Services also create stronger customer retention. Clients provide feedback to service providers, who constantly create value and provide solutions for their queries. Trust is built between the service provider and the client over time.


5. Continuous Delivery for Improvement

Continuous delivery focuses on improving collaboration across test, development and operations departments to push faster and more reliable deployments out to market.

Scrap your old systems in favour of developing new skills and new ways to define success. Implementing continuous delivery isn’t fundamentally easy, but it reaps a world of benefit.

Like any continuous improvement, continuous delivery can be brought into the workplace incrementally. Benefits include providing faster delivery of updates, creating extra capacity to improve systems, and decreasing costs of management.


6. Next Gen IT Operating Model

Their sixth prediction is about a next generation IT Operating Model. The onus is on IT to crank out services and capabilities faster and better than ever, using emerging technology to improve existing systems. The new operating model includes three new IT roles to deal with this challenge – broker, integrate, and orchestrate (see figure below).


Retrieved September 27, 2016, from The Creative CIO's Agenda: Six Big Bets for Digital Transformation, pg. 11 out of 14.


Firstly, IT acts as a service broker between buyers and providers. It then recommends the best solution to clients based on its understanding of the market, technologies, and stakeholder needs.

Secondly, IT integrates services and capabilities with existing data to keep them running smoothly together. It is also crucial to integrate these services with existing back-office systems.

Thirdly, IT orchestrates the performance of services. On top of simply delivering services, IT makes sure that the company is delivering value to clients consistently.

In light of these six predictions, it is worth considering the following options:


Slim down your legacy systems

Go lean. Review your applications and retire redundant apps and low-level systems.  Follow this up by developing a set of APIs (Application Programme Interfaces) to speed up future integrations in a safer way. Lastly, migrate every system possible to the Cloud.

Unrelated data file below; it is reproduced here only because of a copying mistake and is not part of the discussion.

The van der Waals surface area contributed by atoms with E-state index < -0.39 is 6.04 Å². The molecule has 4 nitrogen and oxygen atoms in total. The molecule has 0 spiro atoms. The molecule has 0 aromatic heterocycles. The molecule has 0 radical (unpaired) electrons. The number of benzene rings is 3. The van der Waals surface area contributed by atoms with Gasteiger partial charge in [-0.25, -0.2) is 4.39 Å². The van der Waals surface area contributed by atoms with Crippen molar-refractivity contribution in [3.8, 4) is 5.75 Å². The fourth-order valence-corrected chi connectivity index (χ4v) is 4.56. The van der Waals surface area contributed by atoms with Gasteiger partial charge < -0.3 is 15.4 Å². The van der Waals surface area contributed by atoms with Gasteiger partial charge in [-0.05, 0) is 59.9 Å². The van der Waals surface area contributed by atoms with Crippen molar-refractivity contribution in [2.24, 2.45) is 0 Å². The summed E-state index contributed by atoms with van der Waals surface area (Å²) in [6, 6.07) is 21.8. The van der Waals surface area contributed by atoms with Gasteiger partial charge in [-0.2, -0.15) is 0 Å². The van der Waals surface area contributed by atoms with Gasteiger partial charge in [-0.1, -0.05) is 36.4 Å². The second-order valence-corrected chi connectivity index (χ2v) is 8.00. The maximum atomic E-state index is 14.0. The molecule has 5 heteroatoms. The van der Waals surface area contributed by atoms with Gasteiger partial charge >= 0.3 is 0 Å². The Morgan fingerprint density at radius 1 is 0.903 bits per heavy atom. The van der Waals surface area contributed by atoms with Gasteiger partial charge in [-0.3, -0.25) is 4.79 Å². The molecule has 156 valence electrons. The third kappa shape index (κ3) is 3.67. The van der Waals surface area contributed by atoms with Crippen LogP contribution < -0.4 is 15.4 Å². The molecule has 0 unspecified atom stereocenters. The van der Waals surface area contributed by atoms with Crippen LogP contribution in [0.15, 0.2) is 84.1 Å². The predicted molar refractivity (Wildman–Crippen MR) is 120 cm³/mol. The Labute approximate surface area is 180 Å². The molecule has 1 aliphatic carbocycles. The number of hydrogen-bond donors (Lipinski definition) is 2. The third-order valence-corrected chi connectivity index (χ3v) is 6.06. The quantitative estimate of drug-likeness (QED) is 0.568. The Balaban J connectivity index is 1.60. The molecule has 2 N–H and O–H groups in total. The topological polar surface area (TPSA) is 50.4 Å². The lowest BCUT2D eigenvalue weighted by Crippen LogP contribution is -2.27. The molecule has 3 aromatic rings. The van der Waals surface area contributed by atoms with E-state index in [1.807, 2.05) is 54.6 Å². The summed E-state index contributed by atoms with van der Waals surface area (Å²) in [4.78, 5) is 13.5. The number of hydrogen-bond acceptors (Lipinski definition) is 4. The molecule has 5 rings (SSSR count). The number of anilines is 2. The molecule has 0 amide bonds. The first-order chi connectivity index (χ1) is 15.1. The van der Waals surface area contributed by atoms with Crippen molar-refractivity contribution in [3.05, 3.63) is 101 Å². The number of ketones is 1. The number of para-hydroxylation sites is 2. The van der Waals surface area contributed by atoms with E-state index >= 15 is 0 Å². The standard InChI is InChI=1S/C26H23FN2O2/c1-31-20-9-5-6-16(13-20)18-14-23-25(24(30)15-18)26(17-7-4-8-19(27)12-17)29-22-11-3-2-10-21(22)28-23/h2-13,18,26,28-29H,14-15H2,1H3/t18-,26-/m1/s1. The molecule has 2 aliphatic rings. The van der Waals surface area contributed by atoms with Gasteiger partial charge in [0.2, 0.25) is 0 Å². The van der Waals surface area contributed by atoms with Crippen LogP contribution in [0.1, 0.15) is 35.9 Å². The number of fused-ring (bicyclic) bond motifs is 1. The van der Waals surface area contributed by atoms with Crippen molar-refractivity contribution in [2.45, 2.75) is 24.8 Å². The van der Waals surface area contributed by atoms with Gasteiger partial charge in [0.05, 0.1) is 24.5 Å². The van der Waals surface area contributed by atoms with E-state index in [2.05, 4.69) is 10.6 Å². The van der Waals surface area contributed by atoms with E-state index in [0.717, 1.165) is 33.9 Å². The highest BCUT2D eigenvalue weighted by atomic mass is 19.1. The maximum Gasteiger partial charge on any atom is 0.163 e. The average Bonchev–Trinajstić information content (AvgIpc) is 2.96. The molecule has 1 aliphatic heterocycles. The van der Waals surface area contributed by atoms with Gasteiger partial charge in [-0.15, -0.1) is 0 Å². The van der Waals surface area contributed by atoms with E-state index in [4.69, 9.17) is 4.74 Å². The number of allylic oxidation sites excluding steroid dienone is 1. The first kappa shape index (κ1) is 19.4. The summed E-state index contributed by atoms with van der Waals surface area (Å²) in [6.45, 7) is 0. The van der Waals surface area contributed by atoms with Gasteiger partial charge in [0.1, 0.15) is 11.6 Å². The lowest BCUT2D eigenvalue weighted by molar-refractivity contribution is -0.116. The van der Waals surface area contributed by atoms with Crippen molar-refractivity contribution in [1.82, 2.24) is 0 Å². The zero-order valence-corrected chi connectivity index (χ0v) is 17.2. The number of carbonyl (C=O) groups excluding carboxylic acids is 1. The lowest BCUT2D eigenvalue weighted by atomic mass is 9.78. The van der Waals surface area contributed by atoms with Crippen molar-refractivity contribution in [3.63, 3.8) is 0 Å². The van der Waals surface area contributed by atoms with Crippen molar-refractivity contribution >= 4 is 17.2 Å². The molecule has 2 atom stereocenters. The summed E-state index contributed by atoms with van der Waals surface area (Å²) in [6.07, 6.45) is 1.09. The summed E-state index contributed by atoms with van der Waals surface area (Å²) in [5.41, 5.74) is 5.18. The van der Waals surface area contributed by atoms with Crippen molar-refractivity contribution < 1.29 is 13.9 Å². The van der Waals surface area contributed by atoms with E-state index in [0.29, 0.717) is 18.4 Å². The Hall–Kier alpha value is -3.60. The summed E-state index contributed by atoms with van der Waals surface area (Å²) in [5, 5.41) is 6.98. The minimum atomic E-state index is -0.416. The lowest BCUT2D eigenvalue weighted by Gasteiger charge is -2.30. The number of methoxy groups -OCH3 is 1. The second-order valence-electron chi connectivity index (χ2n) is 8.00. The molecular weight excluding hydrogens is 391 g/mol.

Keep it agile

Again, cut down. Review your existing program and projects to sieve out cumbersome processes and technologies that do not contribute to your digital transformation. Simultaneously, work with partners to develop agile skills and create a team to deliver continuous delivery on high-value projects.


Build digital skills and behaviors

Learn relevant new things. Outside of your usual IT skills, digital transformation requires one to understand business processes and stakeholder needs, and apply these to craft tech-enabled solutions. A great way to go about this is to develop partnerships with digital consultants, or job-rotate – move people from IT into the business side and vice versa.


Go fast

Markets can be disrupted in the blink of an eye by increasingly shorter product lifecycles. CIOs should create an environment where experimentation is encouraged and urgency is a priority.


Have a centralised digital vision

The regulatory environment is constantly changing. This poses a challenge for companies to comply without slowing innovation, notably regarding privacy and data concerns. CIOs should work with C-suite executives and the Board in order to walk through these issues and develop a crystal-clear vision.


Don’t know where to begin? The AppsConnect™ platform contains over 40 business applications which are fully integrated with each other, resulting in seamless data transactions. What’s more, A7 BizConnect, a core service offered by Alpha7, can help you to create a clear business strategy and provide useful recommendations on what to improve.

If you’re thinking of turning your business into a connected enterprise, drop Alpha7 an email today!

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Heneghan, M. E. (n.d.). The Creative CIO's Agenda: Six Big Bets for Digital Transformation. Retrieved September 27, 2016, from